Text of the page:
In many regions of the world, inorganic fouling (scaling) caused by sparingly soluble salts prevents the exploitation of underutilized brackish groundwater and municipal wastewater resources that require desalination. If such resources could be effectively utilized, pressure on existing scarce water supplies would be reduced. Scaling formation is of immense practical importance since it significantly degrades membrane performance.
Knowledge of scaling induction time allows for optimized operation of the desalination unit as well as execution of remediation measures. The presence of scaling is usually indicated by ex-situ measurements such as volumetric flux rate. These measurements, however, indicate the presence of scaling only after significant growth has already occurred. Remediation measures often require the use of expensive anti-scaling agents or back-flushing of the system. Both cases necessitate operational downtime, reducing system efficiency and increasing cost. Additionally, overuse of anti-scaling agents can cause significant reductions in membrane lifetime.
The availability of real-time, in-situ monitoring of the membrane condition would provide sensing capabilities for determining optimum timing of scaling remediation measures. Such sensors could be incorporated as control elements in smart membrane/module systems, greatly improving the efficiency of large-scale desalination processes. The work described in this thesis demonstrates the use of integrated electrolytic and ultrasonic sensors installed within a cross flow desalination module. Concentration polarization (CP) of the rejected species near the membrane surface is the precursor to scaling deposition and growth, presenting coupled phenomena that should be investigated in tandem.
Thin, flexible electrolytic sensors were manufactured using MEMS (Micro-Electro-Mechanical Systems) fabrication techniques, and were installed on the membrane surface to measure concentration within the concentration polarization boundary layer (CPBL), as well as early-stage scaling. The sensors were mounted at three positions along the length of the flow channel in a flat-sheet module, and experimentally demonstrated the expected concentration dependence on axial position as well as cross flow velocity. Scaling was also detected by these sensors as salt precipitated.
Ultrasonic transducers present a more simple systems integration problem, and thus demonstrate more immediate potential in commercial situations at the current time. Transducers were installed at three positions within the filtration module, in direct contact with the back-side of the membrane. Several studies in the literature report the use of externally mounted ultrasonic sensors to detect the presence of membrane fouling. However, significant acoustic energy losses can occur in the use of externally mounted transducers, due to unwanted reflections, scattering and beam spread. This thesis compares data from internally mounted transducers with simultaneous data from externally mounted transducers to evaluate the relative efficacy of both configurations.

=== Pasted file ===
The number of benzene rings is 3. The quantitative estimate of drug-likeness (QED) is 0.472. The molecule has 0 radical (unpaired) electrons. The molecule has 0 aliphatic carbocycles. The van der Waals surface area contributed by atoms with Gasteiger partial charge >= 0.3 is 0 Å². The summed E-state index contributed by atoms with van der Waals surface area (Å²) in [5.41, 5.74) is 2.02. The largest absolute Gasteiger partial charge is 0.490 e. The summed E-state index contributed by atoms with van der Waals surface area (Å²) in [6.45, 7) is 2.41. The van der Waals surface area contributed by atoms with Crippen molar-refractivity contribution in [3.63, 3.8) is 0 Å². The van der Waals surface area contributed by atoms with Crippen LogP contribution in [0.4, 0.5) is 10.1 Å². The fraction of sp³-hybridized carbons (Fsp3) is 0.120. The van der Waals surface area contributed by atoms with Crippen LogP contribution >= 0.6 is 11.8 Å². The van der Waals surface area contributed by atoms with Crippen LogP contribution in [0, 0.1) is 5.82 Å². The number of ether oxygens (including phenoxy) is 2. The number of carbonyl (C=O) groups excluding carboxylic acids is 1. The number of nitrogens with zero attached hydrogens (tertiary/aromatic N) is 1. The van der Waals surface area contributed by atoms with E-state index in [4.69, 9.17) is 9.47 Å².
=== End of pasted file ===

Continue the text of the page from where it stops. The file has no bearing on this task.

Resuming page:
It should be noted that the real-time monitoring techniques could be applied in many filtrations processes beyond desalination. This thesis serves as a case study to provide a basis for additional research in developing smart membranes/modules for municipal and agricultural wastewater treatment, as well as the processing of pharmaceutical and chemical products that rely upon membrane-based liquid separations.
|Advisor:||Bright, Victor M., Greenberg, Alan R.|
|Commitee:||Bright, Victor M., Greenberg, Alan R., Lee, Y.C., Noble, Richard, Pellegrino, John|
|School:||University of Colorado at Boulder|
|School Location:||United States -- Colorado|
|Source:||DAI-B 72/07, Dissertation Abstracts International|
|Keywords:||Desalination, Integrated sensors, Liquid separation, Membrane filtration, Nanofiltration, Nondestructive evaluation|
Copyright in each Dissertation and Thesis is retained by the author. All Rights Reserved
The supplemental file or files you are about to download were provided to ProQuest by the author as part of a
dissertation or thesis. The supplemental files are provided "AS IS" without warranty. ProQuest is not responsible for the
content, format or impact on the supplemental file(s) on our system. in some cases, the file type may be unknown or
may be a .exe file. We recommend caution as you open such files.
Copyright of the original materials contained in the supplemental file is retained by the author and your access to the
supplemental files is subject to the ProQuest Terms and Conditions of use.
Depending on the size of the file(s) you are downloading, the system may take some time to download them. Please be